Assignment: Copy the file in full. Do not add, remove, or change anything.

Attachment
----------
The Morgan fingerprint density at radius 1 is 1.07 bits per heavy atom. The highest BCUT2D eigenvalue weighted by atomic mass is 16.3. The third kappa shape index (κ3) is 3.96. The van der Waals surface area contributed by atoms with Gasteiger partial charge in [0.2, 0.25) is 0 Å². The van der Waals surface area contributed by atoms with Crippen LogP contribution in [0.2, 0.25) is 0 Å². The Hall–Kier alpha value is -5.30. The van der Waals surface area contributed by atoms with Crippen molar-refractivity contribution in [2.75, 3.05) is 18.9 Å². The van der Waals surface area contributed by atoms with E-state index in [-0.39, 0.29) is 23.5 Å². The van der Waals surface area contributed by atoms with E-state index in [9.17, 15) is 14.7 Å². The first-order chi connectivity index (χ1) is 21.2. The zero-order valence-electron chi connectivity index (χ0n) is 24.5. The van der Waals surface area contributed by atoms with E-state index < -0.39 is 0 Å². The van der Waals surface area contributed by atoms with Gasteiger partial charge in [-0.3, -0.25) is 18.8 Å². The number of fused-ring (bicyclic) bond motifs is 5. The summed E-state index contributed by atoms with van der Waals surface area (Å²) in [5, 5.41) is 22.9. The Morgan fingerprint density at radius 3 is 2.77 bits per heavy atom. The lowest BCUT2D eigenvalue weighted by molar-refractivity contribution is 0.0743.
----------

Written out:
The Morgan fingerprint density at radius 1 is 1.07 bits per heavy atom. The highest BCUT2D eigenvalue weighted by atomic mass is 16.3. The third kappa shape index (κ3) is 3.96. The van der Waals surface area contributed by atoms with Gasteiger partial charge in [0.2, 0.25) is 0 Å². The van der Waals surface area contributed by atoms with Crippen LogP contribution in [0.2, 0.25) is 0 Å². The Hall–Kier alpha value is -5.30. The van der Waals surface area contributed by atoms with Crippen molar-refractivity contribution in [2.75, 3.05) is 18.9 Å². The van der Waals surface area contributed by atoms with E-state index in [-0.39, 0.29) is 23.5 Å². The van der Waals surface area contributed by atoms with E-state index in [9.17, 15) is 14.7 Å². The first-order chi connectivity index (χ1) is 21.2. The zero-order valence-electron chi connectivity index (χ0n) is 24.5. The van der Waals surface area contributed by atoms with E-state index < -0.39 is 0 Å². The van der Waals surface area contributed by atoms with Gasteiger partial charge in [-0.3, -0.25) is 18.8 Å². The number of fused-ring (bicyclic) bond motifs is 5. The summed E-state index contributed by atoms with van der Waals surface area (Å²) in [5, 5.41) is 22.9. The Morgan fingerprint density at radius 3 is 2.77 bits per heavy atom. The lowest BCUT2D eigenvalue weighted by molar-refractivity contribution is 0.0743.